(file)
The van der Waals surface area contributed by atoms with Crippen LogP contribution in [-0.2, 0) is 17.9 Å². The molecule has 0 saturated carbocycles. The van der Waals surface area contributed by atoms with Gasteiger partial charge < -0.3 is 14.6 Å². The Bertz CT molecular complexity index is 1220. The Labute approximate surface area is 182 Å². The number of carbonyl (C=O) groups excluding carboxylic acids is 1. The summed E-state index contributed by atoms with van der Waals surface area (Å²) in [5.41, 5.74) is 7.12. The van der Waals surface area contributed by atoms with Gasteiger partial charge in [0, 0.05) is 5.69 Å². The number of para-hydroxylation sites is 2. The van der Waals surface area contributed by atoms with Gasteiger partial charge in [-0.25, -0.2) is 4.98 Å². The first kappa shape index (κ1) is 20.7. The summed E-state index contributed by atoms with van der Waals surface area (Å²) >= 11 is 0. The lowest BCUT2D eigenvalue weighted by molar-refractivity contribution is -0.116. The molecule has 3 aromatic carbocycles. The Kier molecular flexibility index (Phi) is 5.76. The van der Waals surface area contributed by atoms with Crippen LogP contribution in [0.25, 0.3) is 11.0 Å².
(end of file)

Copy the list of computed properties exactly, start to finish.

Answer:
The van der Waals surface area contributed by atoms with Crippen LogP contribution in [-0.2, 0) is 17.9 Å². The molecule has 0 saturated carbocycles. The van der Waals surface area contributed by atoms with Gasteiger partial charge < -0.3 is 14.6 Å². The Bertz CT molecular complexity index is 1220. The Labute approximate surface area is 182 Å². The number of carbonyl (C=O) groups excluding carboxylic acids is 1. The summed E-state index contributed by atoms with van der Waals surface area (Å²) in [5.41, 5.74) is 7.12. The van der Waals surface area contributed by atoms with Gasteiger partial charge in [0, 0.05) is 5.69 Å². The number of para-hydroxylation sites is 2. The van der Waals surface area contributed by atoms with Gasteiger partial charge in [-0.25, -0.2) is 4.98 Å². The first kappa shape index (κ1) is 20.7. The summed E-state index contributed by atoms with van der Waals surface area (Å²) >= 11 is 0. The lowest BCUT2D eigenvalue weighted by molar-refractivity contribution is -0.116. The molecule has 3 aromatic carbocycles. The Kier molecular flexibility index (Phi) is 5.76. The van der Waals surface area contributed by atoms with Crippen LogP contribution in [0.25, 0.3) is 11.0 Å².